If you tell him kick the ball (or ball.kick), you really aren't sure which one he will kick. Maybe he will kick the one closest to him. This could be a real problem if he is standing in front of the bowling ball.

For almost any noun, or object, in VBA, there is a collection of that object. Think about Excel. If you can have a row, you can have a bunch of rows. If you can have a cell, you can have a bunch of cells. If you can have a worksheet, you can have a bunch of worksheets. The only difference between an object and a collection is that you will add an "s" to the name of the object:

Row becomes Rows Cell becomes Cells Ball becomes Balls

When you refer to something that is a collection, you have to tell the programming language to which item you are referring. There are a couple of ways to do this. You can refer to an item by using a number:


This will work fine, but it seems a dangerous way to program. It might work on Tuesday, but if you get to the field on Wednesday and someone has rearranged the balls, then Balls(2).Kick might be a painful exercise.

The other way is to use a name for the object. To me, this is a far safer way to go. You can say:


With this method, you always know that it will be the soccer ball that it being kicked.

So far, so good. You know you can kick a ball and you know that it will be the soccer ball. For most of the verbs, or methods, in Excel VBA, there are parameters that tell how to do the action. These act as adverbs. You might want the soccer ball to be kicked to the left and with a hard force. Most methods have a number of parameters that tell how the program should perform the method.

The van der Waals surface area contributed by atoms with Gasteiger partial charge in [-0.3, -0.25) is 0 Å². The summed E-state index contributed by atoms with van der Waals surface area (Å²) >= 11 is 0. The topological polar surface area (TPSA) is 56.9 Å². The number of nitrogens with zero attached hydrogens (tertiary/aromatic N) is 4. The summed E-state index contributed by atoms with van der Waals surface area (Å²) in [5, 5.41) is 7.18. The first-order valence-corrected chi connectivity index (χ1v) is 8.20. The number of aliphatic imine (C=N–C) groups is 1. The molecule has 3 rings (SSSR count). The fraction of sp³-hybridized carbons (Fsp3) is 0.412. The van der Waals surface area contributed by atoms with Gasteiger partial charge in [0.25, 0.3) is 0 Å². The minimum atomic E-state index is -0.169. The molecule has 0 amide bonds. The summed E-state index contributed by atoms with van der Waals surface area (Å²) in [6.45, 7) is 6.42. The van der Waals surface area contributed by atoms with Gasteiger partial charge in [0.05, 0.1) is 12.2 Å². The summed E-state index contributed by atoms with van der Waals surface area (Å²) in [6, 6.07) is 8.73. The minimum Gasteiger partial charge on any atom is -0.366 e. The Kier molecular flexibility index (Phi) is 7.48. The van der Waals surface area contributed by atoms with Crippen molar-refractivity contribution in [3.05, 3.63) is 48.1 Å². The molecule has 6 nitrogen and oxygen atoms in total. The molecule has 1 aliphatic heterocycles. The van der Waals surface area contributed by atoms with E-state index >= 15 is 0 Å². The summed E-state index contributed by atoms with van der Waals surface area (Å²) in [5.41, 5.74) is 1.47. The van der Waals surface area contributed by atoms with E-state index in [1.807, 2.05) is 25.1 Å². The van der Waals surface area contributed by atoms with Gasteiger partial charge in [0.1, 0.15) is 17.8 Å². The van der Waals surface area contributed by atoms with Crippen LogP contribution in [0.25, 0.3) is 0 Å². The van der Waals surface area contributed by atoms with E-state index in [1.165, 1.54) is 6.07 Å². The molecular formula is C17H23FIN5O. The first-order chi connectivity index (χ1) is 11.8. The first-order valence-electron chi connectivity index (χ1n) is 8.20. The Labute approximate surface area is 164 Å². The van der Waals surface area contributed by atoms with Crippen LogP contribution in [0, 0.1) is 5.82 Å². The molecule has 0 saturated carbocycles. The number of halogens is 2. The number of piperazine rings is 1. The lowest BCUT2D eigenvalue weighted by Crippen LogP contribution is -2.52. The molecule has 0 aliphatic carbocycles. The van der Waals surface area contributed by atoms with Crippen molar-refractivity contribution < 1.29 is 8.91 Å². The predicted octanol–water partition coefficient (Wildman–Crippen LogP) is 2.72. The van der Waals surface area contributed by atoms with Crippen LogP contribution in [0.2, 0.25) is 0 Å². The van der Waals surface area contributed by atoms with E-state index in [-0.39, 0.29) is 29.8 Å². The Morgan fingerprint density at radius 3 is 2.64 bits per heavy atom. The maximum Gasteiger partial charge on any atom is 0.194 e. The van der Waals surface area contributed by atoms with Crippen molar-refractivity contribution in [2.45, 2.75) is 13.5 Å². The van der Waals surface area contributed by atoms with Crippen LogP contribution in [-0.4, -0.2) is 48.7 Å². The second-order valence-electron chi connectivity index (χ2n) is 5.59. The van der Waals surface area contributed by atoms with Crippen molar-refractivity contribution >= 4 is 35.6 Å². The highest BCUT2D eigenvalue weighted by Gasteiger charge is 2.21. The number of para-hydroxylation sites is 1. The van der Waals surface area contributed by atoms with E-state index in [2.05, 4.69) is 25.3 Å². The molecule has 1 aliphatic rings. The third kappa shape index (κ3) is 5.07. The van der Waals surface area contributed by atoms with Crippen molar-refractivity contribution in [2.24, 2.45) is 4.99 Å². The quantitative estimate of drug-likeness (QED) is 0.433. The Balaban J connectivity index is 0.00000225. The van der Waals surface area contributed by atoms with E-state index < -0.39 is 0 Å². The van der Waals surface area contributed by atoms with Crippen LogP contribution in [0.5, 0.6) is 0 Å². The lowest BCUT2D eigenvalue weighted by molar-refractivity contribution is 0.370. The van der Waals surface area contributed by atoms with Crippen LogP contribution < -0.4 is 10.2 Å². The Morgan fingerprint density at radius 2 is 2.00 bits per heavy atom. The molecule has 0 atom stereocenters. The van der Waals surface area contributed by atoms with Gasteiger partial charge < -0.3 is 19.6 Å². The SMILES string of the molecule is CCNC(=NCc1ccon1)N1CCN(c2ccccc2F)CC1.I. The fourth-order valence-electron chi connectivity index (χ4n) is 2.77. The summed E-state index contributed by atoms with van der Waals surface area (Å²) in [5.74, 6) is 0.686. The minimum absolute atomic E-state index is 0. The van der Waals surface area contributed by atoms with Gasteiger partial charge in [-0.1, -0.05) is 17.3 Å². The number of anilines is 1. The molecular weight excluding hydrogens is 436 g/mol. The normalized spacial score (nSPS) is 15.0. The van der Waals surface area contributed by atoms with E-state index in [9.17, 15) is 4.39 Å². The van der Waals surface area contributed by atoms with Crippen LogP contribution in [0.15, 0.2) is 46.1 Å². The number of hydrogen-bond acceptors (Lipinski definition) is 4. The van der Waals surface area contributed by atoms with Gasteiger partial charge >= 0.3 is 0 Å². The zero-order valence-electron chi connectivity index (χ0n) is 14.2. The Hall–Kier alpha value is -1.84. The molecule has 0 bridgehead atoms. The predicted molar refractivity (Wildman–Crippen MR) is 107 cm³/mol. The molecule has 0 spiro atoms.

Balls("Soccer").Kick Direction:=Left, Force:=Hard

As you are looking at VBA code, when you see the colon-equals combination, you know that you are looking at parameters of how the verb should be performed.

Sometimes, a method will have a list of 10 parameters. Some may be optional. Perhaps the .Kick method has an Elevation parameter. You might have this line of code:

Balls("Soccer").Kick Direction:=Left, Force:=Hard, Elevation:=High

Here is the radically confusing part. Every method has a default order for its parameters. If you are not a conscientious programmer and you happen to know the order of the parameters, you can leave off the parameter names. The following code is equivalent to the previous line of code:

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